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Snowden: A Masterfully-Crafted Fairytale

Last night, a handful of people and I watched the premier of Oliver Stone’s latest film, Snowden, a biopic about NSA whistle blower Edward Snowden. Oliver Stone, who turned 70 today, has written and directed over two dozen films, many of which are considered masterpieces. Alexander, Natural Born Killers, JFK, and Platoon are among my personal favorites. A live interview with Oliver Stone, Joseph Gordon-Levitt (who played Snowden), Shailene Woodley (who played Snowden’s girlfriend, Lindsay Mills), and Edward Snowden himself followed the premier.

Oliver Stone is known for his politically-charged movies, and he doesn’t try to hide his biases. Snowden is an effective piece of propaganda. It’s nearly flawless as a film in terms of acting, editing, pacing, and dialog, but lacks the depth usually given to such a controversial subject.

First, here’s what Snowden gets right. Every actor and actress in this movie is on point. Every character feels genuine. Nicolas Cage, in top form, even makes a cameo as Hank Forrester, a (fictional) disillusioned CIA instructor. Shailene Woodley is perfect as Lindsay Mills, a free spirited, liberal photographer Snowden falls in love with.

One of the advantages of portraying a living person is you are able to study their mannerisms, tone, and expressions. Joseph Gordon-Levitt studied his subject well. Levitt, as Snowden, narrates throughout the entire film, as he is telling his story to a group of journalists, but the dialog is tight and the narration never gets bogged down in needless exposition.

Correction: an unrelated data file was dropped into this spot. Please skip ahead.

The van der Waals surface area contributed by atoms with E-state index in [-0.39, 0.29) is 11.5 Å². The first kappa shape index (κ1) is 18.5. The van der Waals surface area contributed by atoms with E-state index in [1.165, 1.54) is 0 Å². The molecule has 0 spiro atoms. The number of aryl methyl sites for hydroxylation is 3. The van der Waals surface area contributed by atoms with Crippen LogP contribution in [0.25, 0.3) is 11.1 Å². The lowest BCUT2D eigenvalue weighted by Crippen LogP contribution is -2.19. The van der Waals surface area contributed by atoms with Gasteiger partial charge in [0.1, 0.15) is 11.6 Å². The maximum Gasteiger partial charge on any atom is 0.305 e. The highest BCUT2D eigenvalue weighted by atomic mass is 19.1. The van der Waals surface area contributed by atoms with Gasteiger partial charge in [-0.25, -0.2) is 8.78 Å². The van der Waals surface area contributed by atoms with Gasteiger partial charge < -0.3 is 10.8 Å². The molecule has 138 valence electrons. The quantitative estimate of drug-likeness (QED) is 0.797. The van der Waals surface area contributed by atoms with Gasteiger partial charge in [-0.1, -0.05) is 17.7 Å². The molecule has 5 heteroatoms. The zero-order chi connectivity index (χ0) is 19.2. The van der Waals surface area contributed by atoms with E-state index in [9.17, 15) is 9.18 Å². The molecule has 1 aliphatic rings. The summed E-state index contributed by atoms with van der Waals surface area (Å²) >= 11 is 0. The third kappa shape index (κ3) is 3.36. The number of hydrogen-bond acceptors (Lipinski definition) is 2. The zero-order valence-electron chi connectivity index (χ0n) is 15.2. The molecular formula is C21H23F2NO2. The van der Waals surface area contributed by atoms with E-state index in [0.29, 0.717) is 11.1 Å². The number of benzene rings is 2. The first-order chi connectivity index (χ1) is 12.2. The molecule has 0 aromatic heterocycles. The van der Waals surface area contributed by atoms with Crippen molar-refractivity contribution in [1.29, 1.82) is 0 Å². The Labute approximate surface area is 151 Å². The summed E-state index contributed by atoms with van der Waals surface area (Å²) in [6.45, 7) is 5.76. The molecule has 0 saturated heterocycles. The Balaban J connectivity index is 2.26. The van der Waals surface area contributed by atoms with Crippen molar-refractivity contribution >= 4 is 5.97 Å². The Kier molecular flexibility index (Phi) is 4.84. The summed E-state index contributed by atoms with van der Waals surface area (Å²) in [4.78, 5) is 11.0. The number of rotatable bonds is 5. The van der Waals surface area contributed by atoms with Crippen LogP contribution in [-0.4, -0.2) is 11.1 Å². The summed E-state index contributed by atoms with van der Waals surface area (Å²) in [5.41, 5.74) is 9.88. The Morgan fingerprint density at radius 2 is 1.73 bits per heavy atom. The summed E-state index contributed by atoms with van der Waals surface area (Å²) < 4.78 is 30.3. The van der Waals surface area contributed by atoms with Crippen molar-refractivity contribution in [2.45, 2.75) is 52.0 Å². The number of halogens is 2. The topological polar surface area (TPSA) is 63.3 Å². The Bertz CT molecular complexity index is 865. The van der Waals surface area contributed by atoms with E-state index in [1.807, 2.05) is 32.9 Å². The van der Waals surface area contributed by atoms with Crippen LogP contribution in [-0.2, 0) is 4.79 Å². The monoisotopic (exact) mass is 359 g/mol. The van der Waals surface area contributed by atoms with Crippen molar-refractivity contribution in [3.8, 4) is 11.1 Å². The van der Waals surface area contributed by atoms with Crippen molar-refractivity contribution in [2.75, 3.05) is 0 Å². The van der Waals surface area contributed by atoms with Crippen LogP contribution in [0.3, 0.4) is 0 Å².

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Carbondale After Dark: An Underground History of SIU

The following is not a fable — it all really happened and it has no morals.”

Carbondale After Dark by HB Koplowitz
Carbondale After Dark by HB Koplowitz

I first became aware of H.B. Koplowitz’s Carbondale After Dark and Other Stories while I was doing research on Southern Illinois University for a book on the legends and lore of Illinois colleges. Carbondale After Dark was first published by the author in 1982. A 25th anniversary limited edition was released in 2007. The new edition contains a foreword by actor Dennis Franz, a Backword by humorist P.S. Mueller, and of course a new acknowledgements by the author himself. At 132 pages, Carbondale After Dark can almost be read in one sitting, but you will want to pick it apart piece by piece. The book contains standalone articles (as opposed to one linear narrative) so there is no need to read it from cover to cover.

During the 1960s and ‘70s, SIU-C went from a small rural teacher’s college to a major university in just a few short years. That shift permanently altered the landscape of Carbondale, Illinois, creating what became known as “the Strip.” Since then, the Strip has been the scene of mass parties, riots, and a lot of fond memories. H.B. Koplowitz was right in the middle, writing for alternative publications and documenting these changes as they happened.

Carbondale After Dark is divided into three sections: The Strip, Pontifications, and A Koplowitz Now. The highlight of the book is the section devoted to Carbondale’s Strip, which also takes up the most amount of pages. What particularly stands out is a year-by-year history of the strip, from its inception to the early 1980s. Student parties and protests are mentioned, but the author also documents the origin of SIU’s massive annual Halloween party, which was a fixture of campus life until a particularly devastating riot in 2000.